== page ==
Following are excerpts from “Britmania: The British Invasion of the Sixties in Pop Culture” by Mark Voger ($43.95, TwoMorrows Publishing, ships Oct. 5).
A bath with Paul & Ringo
When Ben Cooper — purveyors of chintzy (but enchanting) Halloween costumes — did the Beatles, they did ’em right. The boys were represented in good likenesses on BC’s crackly, rigid, nostril-blocking, sweat-trapping masks. The “costumes,” glorified aprons in “rayon taffeta,” had the same striped vest for all four.
But Colgate only rolled the dice on two Beatles in its Soaky line of bubble-bath toys. (Soakys were plastic figures filled with bubble-bath solution; the heads popped off to reveal a twist cap.) The two Beatles depicted by Colgate will hardly be a surprise: the Cute One, and the One With the Big Nose. (Pity those who wanted to take a bath with John or George.)
Another non-surprise: British Invasion-inspired collectibles overwhelmingly favored the Fab Four. But not all.
Oh, you beautiful doll
Remco’s darling, wiry-haired Beatle dolls from 1964 were hot sellers, but their likenesses ran hot and cold. John and Ringo were spot-on, but George had Prince Charles teeth, and Paul resembled a Zanti Misfit. Remco also put out Dave Clark Five figures. Meanwhile, Hasbro released a Peter Noone doll, and Play Pal released Rolling Stones dolls of … um, we can’t say for sure.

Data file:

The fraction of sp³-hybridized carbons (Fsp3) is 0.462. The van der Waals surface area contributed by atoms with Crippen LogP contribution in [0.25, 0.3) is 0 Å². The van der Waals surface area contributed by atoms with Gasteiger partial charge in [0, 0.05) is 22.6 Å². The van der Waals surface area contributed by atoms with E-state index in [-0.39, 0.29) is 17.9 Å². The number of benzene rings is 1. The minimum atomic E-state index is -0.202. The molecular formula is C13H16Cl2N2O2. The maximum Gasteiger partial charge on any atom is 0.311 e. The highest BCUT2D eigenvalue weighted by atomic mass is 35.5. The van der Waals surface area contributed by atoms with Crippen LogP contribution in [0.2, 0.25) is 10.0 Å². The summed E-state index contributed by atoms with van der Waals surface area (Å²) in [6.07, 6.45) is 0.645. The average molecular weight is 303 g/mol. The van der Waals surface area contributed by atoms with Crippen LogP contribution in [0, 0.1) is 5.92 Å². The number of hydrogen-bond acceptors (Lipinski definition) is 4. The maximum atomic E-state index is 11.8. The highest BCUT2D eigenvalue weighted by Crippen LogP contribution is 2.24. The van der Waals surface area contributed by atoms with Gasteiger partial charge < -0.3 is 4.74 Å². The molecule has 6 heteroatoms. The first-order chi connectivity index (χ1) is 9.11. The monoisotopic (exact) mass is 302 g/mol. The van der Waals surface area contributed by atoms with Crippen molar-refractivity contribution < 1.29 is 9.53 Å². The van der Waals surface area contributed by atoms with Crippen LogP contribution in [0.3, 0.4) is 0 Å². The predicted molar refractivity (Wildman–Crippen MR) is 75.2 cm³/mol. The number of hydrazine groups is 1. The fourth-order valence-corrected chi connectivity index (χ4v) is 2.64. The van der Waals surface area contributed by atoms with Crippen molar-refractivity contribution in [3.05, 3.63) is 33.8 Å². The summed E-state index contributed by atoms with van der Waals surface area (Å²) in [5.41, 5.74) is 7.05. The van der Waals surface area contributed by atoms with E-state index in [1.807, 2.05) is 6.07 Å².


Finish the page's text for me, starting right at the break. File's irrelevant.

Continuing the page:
The title of Milton Bradley’s “Flip Your Wig Game” focused on Beatle haircuts, but a photo of the boys before they perfected the hairstyle was used as the game’s main image. Like the band itself, MB’s game works best with four players. Participants play as John, Paul, George or Ringo, collecting cards with autographs, instruments and a “hit record” of whichever Beatle you represent. (Stratego, this ain’t.)
March of merch
Brian Epstein was said to have been, shall we say, overly liberal in approving licensing deals on behalf of his young charges. In America, where the dollar is king, manufacturers seemed willing to plaster the Beatles’ names and faces on just about anything. There were Aladdin’s Beatles lunchboxes (above) with artwork by the great Elmer Lehnhardt (1914-1985); “authentic” Beatle wigs from Lowell; Bronson’s Beatles shampoo (“for all the family”) and Beatles hair spray (“brushes out instantly”); Beatles combs (“for big heads”); and Merit’s Beatles magnetic toys. See also nylon stockings, lariat ties, tie pins, jigsaw puzzles, scotch tape, pens, and — note careful spelling — “Beetle” boots.
For their Beatle model kits, Revell featured nicely done box art signed by Putt (1964). Hawk Model Co., home of the Weird-Oh models, put out Brit-inspired kits with its “Frantics” line. The delightfully goofy box art for “Steel Pluckers” and “Totally Fab” was by Weird-Oh creator Bill Campbell (1965).